That same vision of order achieved through dynamic equilibrium is visible in our own battered but still-magnificent Constitution, with its systemic distrust of all concentration of power and authority, and its low but solid assumptions about the self-interestedness that pervades our human nature. And to be sure, as that last example implies, this view of things — that we are fundamentally self-interested creatures, and there will always be an inherent uneasiness about our lives together — captures some essential part of the truth about the human condition.

But it captures only a part. For among our deepest longings is the desire to belong, and it is an illusion to believe that we can sustain a stable identity in isolation, living apart from the eyes and ears and words of others. Only beasts and gods dwell outside the city, Aristotle warned us, and no city or nation can long survive in the absence of civic virtues and the loyalties that flow from them. "Virtue" for Aristotle was a kind of natural excellence that nevertheless required much striving to be achieved. Its task was prescriptive and aspirational, and it aspired to a kind of transcendence. Consider these luminous words from the Nicomachean Ethics:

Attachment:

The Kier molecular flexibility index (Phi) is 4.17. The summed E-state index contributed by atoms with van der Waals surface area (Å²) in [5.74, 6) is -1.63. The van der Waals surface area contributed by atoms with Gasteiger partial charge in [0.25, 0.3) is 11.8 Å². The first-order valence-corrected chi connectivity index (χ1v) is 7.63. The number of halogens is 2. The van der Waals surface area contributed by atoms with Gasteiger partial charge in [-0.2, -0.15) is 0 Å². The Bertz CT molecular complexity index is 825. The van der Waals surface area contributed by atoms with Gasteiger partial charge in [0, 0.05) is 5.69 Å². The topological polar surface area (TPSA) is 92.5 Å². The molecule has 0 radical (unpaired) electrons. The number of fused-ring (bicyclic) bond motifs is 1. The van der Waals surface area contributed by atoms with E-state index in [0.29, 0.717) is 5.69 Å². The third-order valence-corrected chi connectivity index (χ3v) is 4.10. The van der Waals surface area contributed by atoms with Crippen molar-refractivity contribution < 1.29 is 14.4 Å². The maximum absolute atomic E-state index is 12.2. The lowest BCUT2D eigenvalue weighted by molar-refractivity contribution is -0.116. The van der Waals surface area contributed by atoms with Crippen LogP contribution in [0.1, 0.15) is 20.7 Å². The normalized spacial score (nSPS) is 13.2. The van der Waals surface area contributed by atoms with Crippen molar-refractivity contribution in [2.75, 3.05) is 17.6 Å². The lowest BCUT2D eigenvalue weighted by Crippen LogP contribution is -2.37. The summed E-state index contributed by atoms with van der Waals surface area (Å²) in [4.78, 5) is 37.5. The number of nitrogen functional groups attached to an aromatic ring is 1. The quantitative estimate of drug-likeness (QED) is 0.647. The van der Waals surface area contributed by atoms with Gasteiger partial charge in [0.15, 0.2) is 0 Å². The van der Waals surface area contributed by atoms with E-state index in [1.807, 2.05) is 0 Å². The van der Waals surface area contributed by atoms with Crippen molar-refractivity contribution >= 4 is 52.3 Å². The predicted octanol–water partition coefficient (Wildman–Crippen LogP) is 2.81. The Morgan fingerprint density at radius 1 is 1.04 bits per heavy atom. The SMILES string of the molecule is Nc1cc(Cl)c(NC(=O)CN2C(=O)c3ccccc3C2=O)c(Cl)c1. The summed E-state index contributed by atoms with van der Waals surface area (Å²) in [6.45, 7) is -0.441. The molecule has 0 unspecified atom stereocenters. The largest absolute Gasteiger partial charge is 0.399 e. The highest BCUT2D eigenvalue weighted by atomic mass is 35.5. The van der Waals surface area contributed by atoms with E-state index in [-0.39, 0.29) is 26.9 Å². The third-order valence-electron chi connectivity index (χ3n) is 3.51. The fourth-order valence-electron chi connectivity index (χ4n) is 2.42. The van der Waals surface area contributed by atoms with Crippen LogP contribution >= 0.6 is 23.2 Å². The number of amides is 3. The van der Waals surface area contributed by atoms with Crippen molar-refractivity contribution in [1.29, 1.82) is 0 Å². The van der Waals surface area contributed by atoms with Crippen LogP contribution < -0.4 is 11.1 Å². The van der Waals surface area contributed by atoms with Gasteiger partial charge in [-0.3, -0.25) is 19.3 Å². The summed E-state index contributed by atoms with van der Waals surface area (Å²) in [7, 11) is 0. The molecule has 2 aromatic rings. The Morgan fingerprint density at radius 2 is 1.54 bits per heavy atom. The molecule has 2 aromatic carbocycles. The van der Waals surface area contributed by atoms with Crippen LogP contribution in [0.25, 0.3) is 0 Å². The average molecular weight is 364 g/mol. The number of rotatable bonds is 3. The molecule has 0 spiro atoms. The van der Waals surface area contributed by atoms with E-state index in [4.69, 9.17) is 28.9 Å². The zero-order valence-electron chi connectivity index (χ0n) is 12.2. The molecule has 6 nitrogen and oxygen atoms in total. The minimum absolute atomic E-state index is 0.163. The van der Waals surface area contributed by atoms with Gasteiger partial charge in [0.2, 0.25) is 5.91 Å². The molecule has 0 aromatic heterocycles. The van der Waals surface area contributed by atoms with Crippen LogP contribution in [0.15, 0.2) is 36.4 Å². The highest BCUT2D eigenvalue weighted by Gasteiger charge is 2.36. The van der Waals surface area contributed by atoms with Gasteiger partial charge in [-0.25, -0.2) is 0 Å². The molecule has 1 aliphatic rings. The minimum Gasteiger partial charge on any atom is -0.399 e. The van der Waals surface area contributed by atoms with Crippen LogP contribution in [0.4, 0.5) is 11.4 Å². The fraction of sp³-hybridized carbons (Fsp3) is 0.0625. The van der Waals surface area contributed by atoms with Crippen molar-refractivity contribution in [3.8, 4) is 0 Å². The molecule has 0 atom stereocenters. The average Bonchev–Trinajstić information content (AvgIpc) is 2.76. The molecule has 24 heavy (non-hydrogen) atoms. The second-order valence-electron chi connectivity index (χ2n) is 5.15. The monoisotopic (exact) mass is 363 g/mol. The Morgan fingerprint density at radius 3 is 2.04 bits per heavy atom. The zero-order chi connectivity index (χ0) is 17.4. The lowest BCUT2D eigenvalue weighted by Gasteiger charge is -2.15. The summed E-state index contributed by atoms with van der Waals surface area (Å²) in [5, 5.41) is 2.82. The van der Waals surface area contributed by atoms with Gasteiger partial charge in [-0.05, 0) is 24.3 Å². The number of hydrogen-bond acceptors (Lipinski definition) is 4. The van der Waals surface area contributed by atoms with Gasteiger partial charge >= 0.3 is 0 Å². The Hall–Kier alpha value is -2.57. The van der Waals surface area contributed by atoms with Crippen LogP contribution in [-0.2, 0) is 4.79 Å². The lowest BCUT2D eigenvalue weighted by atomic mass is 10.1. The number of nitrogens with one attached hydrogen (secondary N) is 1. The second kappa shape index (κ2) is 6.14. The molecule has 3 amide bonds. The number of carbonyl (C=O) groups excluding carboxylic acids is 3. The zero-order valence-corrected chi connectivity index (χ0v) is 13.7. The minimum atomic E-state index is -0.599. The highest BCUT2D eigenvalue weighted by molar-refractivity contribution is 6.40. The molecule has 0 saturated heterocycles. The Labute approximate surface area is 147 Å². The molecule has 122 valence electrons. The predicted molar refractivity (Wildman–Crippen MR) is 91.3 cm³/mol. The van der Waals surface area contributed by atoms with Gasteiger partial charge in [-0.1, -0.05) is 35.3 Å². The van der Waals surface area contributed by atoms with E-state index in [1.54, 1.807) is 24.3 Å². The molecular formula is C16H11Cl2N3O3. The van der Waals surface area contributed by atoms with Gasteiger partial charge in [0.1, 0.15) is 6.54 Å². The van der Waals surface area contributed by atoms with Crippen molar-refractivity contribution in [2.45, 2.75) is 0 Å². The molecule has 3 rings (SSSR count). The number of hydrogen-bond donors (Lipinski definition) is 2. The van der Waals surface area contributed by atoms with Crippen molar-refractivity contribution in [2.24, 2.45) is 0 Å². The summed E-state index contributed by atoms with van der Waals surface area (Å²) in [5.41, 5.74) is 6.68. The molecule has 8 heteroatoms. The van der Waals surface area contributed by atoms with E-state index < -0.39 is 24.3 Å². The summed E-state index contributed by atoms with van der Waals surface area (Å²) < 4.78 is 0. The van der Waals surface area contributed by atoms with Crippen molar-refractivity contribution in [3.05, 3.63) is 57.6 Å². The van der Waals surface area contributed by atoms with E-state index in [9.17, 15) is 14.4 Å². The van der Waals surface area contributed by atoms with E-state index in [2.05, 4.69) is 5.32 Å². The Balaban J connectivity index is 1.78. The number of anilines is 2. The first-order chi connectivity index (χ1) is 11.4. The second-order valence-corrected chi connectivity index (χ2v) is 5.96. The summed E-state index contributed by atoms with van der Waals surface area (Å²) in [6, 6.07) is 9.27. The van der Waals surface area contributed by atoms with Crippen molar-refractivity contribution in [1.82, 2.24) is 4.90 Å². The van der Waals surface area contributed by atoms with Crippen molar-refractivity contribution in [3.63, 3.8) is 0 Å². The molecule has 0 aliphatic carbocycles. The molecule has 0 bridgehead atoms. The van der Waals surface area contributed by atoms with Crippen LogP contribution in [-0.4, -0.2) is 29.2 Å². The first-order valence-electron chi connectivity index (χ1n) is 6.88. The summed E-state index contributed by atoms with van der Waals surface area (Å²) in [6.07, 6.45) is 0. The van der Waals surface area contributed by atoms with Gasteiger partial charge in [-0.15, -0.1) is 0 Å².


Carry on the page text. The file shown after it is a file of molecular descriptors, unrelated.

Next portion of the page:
[W]e must not follow those who advise us, being men, to think of human things, and, being mortal, of mortal things, but must, so far as we can, make ourselves immortal, and strain every nerve to live in accordance with the best thing in us; for even if it be small in bulk, much more in power and in worth does it surpass everything. This would seem, too, to be each man himself, since it is the authoritative and better part of him. It would be strange, then, if he were to choose not the life of his self but that of something else.